In 1513 Vasco Núñez de Balboa set out with a small party of 67 to cross the mountains in the center of the Panama peninsula. On the morning of September 25, 1513, Balboa climbed a peak and became the first European to look out on what would become the eastern shore of the Pacific Ocean (it was named by Ferdinand Magellan during his expedition around the world several years later). Building a pile of stones and a cross, they knelt and sang a Catholic hymn of Thanksgiving. Then they marched to the shore and formally took possession of the ocean in the name of King Ferdinand and Queen Isabella of Spain. Many Islands of the central Pacific would not be discovered for centuries, and Captain Cook’s famous voyages were still 255 years in the future.
Around the time Balboa saw the Pacific some rain fell on Viti Levu the main island of the Fiji group. From the mountain peaks, the rain water followed gravity on a long journey to the aquifer. Here it remained confined in a sealed chamber that protected the water from all outside influence for centuries.
When you open a bottle of Fiji Water today you drink the rain water that fell around 450 years ago at the time Balboa discovered the Pacific. Carbon dating tells that the what we drink today from a bottle of Fiji Water is rain that fell more than 450 years ago, and it has been percolating ever since through layers of silica, basalt and sandstone.
As far as the age of water goes we have a wide variety of choices.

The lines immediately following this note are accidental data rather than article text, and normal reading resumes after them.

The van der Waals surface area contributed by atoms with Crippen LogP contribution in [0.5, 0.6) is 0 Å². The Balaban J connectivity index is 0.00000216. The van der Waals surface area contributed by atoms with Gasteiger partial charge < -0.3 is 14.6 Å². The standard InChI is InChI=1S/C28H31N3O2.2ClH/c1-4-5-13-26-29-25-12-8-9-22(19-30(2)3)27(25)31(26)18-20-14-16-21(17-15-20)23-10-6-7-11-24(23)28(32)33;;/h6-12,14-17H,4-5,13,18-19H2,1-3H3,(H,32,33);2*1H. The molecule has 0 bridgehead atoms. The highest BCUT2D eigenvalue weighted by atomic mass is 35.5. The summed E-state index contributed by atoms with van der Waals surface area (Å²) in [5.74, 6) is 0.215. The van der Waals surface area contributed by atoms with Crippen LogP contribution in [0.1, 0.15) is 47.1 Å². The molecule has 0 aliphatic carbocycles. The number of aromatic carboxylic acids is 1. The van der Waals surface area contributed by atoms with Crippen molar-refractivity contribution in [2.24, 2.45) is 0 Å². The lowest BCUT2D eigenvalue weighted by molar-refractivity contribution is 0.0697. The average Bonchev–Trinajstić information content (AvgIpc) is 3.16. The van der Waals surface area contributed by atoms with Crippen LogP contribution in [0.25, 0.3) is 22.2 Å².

In Tasmania, Duncan McFie the founder of Cloud Juice discovered that many friends were coming to his house to collect rain water from the tank. He knew that King Island had the cleanest air in the world. The rain bottled in Cloud Juice is formed over one of the largest, unspoilt expanses of water in the world - the Great Southern Ocean.
In Hawaii, Hawaiian Springs Natural Artesian Water is rain that fell in that tropical paradise a little more than 30 days ago. The rain water then filters through 13,000 feet of charcoal, on its way to the naturally flowing artesian well called Kea'au (which means clear, pure spring water) at the foot of Mauna Loa, one of the two largest volcanoes on Big Island. The short duration in the ground guarantees "young water" that has a low TDS (Total Dissolved Solids) of 64 mg/l.
The Ochil Hills in Perthshire, Scotland is an area of outstanding natural beauty. Layers of red sandstone and basalt formed these ancient hills around 400 million years ago and they provide a natural filter for the fresh rainwater, which falls on the undulating heather clad slopes. This same rainwater takes up to 15 years to reach the point deep below the hills and from which Highland Spring derives its source. On its way, the water passes through countless intricate cavities, absorbing wholesome minerals on its way.
The Wasatch Ice Water Company bottles water from a different source. Deep in the ground, in fact almost 2,000 feet below the earths surface is a huge pocket formed over 20,000 years ago. The pocket is filled with water from the ice age. Scientific study and testing has determined the water is between 18,000 and 22,000 years. To protect its purity, the water is bottled at the source in a state-of-the-art “Certified Clean Room”.
So does age matter? Is young or old water better?
None of the above. Unlike wine that needs time to smooth out tannin structure the age of the water does not indicate quality or better taste. What is important is the treatment and care the water receives during the bottling process. In general the less the water is handled the more it expresses its history and unique “terroir”.
We should pay attention to the age of the water we are drinking and enjoy the subtle differences in water from different ages as the “story” of the water can significantly contribute to the overall epicurean experience.